LAST WEEK’S HIGH­LIGHTS …

Sunday Herald Life - - TELEVISION & RADIO -

FACED with the ar­rival of the vast and stodgy Qual­ity Tele­vi­sion Drama pud­ding that is Howards End, it was dou­bly re­fresh­ing last week to see the re­turn of Ran­dom Acts (Thurs­day, 12.05am), Chan­nel 4’s strand de­voted to round­ing up some of the best con­tem­po­rary short films, and a per­fectly tart palate cleanser. Cram­ming six wildly dif­fer­ent pieces into around 24 min­utes, what­ever else there is to say about it, at least you know if you don’t like what you’re see­ing, there’ll be some­thing else along soon.

Chan­nel 4 has changed a lot since it ap­peared in 1982, and any­one who re­mem­bers the 4 that was will grum­ble not many changes have been for the bet­ter. But, while it’s more buried to­day than it once was, a com­mit­ment to short film and an­i­ma­tion has re­mained a con­stant through­out the chan­nel’s his­tory. In the 1980s, if you (A) didn’t live in a town with an art­house cin­ema and/ or (B) couldn’t af­ford tick­ets, it was pretty much the only place you’d stand any chance of see­ing work by the likes of Jan Svankma­jer or The Broth­ers Quay.

Ar­guably, YouTube has made a short film strand on TV re­dun­dant. But, amid all the swamp­ing noise, clut­ter and chat­ter on­line, Ran­dom Acts qui­etly but firmly makes the case that a ded­i­cated, cu­rated show­case is per­haps more valu­able now than ever. The show’s pro­mo­tional blurb says a lot about how Chan­nel 4’s ideas of it­self and its au­di­ence have de­clined: “The late-night, post-pub serv­ing of the world’s cra­zi­est ... short films.” But the se­ries it­self ig­nores the “it’s bonkers bantz!” stuff, to of­fer the films se­ri­ously, al­beit with crafty hu­mour. A film­maker her­self, reg­u­lar host Zawe Ash­ton’s in­tro­duc­tions are care­ful, sly, smartly blank lit­tle minia­tures.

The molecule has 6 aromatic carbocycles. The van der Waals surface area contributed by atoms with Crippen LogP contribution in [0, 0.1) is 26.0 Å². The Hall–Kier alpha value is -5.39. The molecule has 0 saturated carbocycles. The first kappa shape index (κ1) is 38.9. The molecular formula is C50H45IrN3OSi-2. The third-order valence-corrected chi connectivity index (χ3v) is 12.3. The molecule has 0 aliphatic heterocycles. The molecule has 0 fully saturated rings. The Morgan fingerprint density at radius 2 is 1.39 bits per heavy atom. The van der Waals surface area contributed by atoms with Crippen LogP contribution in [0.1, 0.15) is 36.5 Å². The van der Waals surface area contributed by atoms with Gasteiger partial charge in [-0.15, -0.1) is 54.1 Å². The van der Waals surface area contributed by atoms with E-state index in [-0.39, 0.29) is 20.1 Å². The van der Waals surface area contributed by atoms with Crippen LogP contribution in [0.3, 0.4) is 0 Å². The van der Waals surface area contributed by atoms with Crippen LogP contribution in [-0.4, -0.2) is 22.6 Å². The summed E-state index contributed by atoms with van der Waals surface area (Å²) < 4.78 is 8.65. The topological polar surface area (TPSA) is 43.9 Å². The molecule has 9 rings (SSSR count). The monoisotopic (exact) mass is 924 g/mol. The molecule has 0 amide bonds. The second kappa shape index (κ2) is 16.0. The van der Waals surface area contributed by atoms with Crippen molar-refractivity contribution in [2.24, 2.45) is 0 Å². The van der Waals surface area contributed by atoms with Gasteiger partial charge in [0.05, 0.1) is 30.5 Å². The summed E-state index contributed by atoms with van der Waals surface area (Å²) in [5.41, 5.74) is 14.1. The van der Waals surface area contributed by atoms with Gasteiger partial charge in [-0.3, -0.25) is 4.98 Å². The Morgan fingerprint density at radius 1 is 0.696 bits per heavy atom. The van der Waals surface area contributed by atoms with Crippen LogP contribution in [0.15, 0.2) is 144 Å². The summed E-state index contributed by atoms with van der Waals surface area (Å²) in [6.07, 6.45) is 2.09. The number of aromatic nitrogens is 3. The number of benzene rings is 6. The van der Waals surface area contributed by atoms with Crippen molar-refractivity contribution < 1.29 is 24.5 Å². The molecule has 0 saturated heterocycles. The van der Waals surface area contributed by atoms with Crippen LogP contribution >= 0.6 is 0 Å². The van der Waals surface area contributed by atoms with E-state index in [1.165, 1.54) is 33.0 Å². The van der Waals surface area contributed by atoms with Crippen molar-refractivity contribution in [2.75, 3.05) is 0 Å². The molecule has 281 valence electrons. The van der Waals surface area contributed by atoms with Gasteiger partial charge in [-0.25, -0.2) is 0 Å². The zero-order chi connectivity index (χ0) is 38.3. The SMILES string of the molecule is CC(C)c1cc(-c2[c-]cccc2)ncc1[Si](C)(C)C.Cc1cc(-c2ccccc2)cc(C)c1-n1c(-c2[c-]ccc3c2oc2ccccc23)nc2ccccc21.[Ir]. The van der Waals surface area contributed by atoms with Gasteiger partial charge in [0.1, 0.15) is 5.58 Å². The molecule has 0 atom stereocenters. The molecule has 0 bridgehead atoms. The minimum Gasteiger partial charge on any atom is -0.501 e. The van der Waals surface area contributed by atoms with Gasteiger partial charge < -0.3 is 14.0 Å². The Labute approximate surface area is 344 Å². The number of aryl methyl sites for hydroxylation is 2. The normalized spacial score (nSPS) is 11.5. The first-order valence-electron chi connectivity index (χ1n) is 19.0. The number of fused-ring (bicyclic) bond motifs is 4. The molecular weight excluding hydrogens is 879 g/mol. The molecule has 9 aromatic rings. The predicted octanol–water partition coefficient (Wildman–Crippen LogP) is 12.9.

This week’s se­lec­tion ranged across wide ter­ri­tory, some night­mar­ish, some mov­ing, some out to mess you up, but all made with at­ti­tude and ideas about life and about ex­per­i­ment­ing with im­ages and sound. Among them, film­maker Kirsten Le­pore’s “Hi Stranger,” was an un­set­tling piece of en­cour­age­ments educ­tion de­liv­ered by a sexy-sex­less naked thing that looked like a mix be­tween a bo­da­cious Bod and an un­fin­ished Nick Park cre­ation. Johnny Kelly’s “Fern” had the great Mon­ica Dolan cul­ti­vat­ing a re­la­tion­ship with a jeal­ous house­plant, like a lonely sub­ur­ban Lit­tle Shop Of Hor­rors. Chore­og­ra­pher An­toine Marc de­liv­ered a filmed dance piece as much about edit­ing and in­evitable still­ness as bod­ies in mo­tion, and artist Alex Bag’s ad­ver­tis­ing as­sault “Di­a­per Sur­prise” was the kind of blast you wish you could for­get.

Fi­nally, di­rec­tor Mike Fisher’s “Last Words” gave sim­ple vis­ual ac­com­pa­ni­ment to Si­mon Ar­mitage’s daft but dev­as­tat­ing poem, a love story be­tween a woman dy­ing from a spi­der bite in her kitchen and a man adrift on the In­dian Ocean, who she phones by mis­take. In the binge age, Ran­dom Acts flies the flag for films that come nib­ble-sized, and nib­ble back at you.

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